A panda walked into a cafe. He orders a sandwich, eats it, then draws a gun and fires two shots in the air.
"Why?" asks the confused waiter, as the panda makes towards the exit. The panda produces a badly punctuated wildlife manual and tosses it over his shoulder.
"I am a panda," he says, at the door. "Look it up."
The waiter turns to the relevant entry and, sure enough, finds an explanation.
"Panda: Large black-and-white bear-like mammal, native to China. Eats, shoots and leaves."
So, punctuation really does matter, even if it is only occasionally a matter of life and death.
This is a zero tolerance guide.
I was lucky enough to meet Lynn Truss last year whilst she was visiting the Christchurch Literary Festival - and what a lady. She read exerpts from her book and upon speaking with her, I think she was genuinely surprised by her success with a book of this nature.
And surprised she should be. How many authors can say they have a book listed in both the reference section and in the humour section. When I mentioned this to her, she felt it was indeed an achievement.
This book has become my bible. It breaks down the essentially dull and dry subject of grammar into bite sized pieces laced with lashings of humour and copious witty examples. I only wish this book had been written 20 years ago, I would have paid more attention in English - I may have even passed English first time. I can honestly say that I have learnt more with this one book than through the countless English teachers could have ever taught me. I can honestly say this book has been far more informative than any other English book I have read, and certainly more captivating.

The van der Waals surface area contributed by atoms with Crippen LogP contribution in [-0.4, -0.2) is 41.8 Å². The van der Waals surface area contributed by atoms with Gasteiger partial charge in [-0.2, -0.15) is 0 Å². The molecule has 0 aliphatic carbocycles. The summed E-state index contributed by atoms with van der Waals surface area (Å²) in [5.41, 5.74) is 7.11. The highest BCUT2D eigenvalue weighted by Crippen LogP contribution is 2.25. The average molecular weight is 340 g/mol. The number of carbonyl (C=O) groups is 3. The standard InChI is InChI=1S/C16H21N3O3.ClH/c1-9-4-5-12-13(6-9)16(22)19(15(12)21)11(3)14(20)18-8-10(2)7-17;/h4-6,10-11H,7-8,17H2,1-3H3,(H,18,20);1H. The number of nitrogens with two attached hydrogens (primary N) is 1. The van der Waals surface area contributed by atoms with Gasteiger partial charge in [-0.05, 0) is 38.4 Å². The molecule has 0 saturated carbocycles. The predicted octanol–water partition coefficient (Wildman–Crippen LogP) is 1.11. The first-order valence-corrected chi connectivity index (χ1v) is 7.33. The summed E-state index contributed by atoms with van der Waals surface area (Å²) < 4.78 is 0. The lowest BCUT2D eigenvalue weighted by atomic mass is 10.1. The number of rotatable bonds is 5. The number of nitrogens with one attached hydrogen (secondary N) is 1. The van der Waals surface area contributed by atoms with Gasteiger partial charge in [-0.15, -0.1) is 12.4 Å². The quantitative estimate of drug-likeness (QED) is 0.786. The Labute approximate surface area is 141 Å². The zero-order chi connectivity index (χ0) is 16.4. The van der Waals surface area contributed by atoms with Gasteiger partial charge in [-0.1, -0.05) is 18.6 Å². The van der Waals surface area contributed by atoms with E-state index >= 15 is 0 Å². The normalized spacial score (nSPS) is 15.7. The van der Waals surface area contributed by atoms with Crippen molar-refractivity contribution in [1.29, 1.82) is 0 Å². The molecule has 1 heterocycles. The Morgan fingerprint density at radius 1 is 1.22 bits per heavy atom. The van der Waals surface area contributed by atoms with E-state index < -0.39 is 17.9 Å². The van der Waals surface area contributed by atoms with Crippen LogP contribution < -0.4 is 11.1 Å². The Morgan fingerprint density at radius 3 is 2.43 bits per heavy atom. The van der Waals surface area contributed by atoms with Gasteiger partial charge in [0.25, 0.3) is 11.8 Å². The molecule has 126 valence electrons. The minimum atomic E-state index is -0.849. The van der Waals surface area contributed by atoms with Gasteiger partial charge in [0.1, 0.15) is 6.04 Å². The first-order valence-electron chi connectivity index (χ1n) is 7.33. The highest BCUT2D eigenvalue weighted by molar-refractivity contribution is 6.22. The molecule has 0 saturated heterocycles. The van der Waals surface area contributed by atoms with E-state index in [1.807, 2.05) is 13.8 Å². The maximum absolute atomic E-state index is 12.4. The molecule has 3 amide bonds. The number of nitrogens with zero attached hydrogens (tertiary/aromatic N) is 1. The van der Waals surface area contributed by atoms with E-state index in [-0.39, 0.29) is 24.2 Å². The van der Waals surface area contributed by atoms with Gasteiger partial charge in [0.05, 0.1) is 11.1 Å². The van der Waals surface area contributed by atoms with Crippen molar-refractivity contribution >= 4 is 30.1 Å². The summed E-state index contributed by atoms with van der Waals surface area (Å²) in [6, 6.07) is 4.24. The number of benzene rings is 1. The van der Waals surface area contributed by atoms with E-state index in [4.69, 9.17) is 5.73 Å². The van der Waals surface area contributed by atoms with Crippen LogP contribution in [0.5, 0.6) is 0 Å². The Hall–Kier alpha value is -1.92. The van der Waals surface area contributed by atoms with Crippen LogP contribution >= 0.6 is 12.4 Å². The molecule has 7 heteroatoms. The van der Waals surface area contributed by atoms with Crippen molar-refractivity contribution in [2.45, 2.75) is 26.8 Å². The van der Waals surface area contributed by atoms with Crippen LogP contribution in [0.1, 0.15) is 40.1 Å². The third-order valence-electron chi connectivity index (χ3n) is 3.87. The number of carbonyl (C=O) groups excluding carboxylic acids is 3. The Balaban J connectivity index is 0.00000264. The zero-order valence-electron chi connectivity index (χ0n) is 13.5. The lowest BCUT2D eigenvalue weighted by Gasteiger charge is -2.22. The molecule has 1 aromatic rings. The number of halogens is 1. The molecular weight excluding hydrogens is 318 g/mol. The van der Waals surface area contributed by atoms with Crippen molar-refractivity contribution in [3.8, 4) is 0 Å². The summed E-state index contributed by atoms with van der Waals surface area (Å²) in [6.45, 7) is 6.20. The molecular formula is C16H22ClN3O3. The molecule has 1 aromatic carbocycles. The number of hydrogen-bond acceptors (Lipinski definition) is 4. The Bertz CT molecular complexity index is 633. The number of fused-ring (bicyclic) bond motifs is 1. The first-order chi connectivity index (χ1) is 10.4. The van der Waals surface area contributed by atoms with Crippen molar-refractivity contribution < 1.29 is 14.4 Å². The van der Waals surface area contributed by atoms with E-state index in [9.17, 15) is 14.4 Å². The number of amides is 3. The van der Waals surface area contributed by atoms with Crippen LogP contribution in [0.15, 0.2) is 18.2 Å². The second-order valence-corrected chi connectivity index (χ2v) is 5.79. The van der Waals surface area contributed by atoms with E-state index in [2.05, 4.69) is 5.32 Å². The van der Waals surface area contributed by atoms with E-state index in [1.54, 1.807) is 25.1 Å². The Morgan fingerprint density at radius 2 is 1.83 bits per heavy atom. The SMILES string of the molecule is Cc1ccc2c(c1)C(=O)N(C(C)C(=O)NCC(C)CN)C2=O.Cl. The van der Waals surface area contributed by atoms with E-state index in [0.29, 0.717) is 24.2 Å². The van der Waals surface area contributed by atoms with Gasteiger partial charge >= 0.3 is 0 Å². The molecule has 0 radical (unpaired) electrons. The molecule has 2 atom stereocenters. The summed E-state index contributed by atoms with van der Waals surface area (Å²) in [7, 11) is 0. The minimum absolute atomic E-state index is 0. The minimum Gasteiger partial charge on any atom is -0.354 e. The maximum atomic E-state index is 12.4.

Truss delivers the information at a cut throat pace, in a witty and elegant manner. Her clarity and simplicity makes this book a must for the bookshelf of every writer, student and English teacher.
Eats, Shoots and Leaves has been a surprising best seller and has topped the book lists throughout the world, and deservedly so. Truss deserves every accolade due to her for the services to English grammar and humour. I await her next books eagerly.
Random listing from 'Books'...
"It's the ghost bell," Wiri whispered. "It's bad luck, they reckon."
"What kind of bad luck?" asked Rona.
"They say when the bell rings, someone's going to die..."
Not what Rona wants to hear when her father's lying critically ill in hospital. But when Wiri finds an old mariner's diary, which gives clues to the source of the ghost bell, Wiri and Rona go searching for it - with dangerous consequences. Perhaps the bell isn't ... more...
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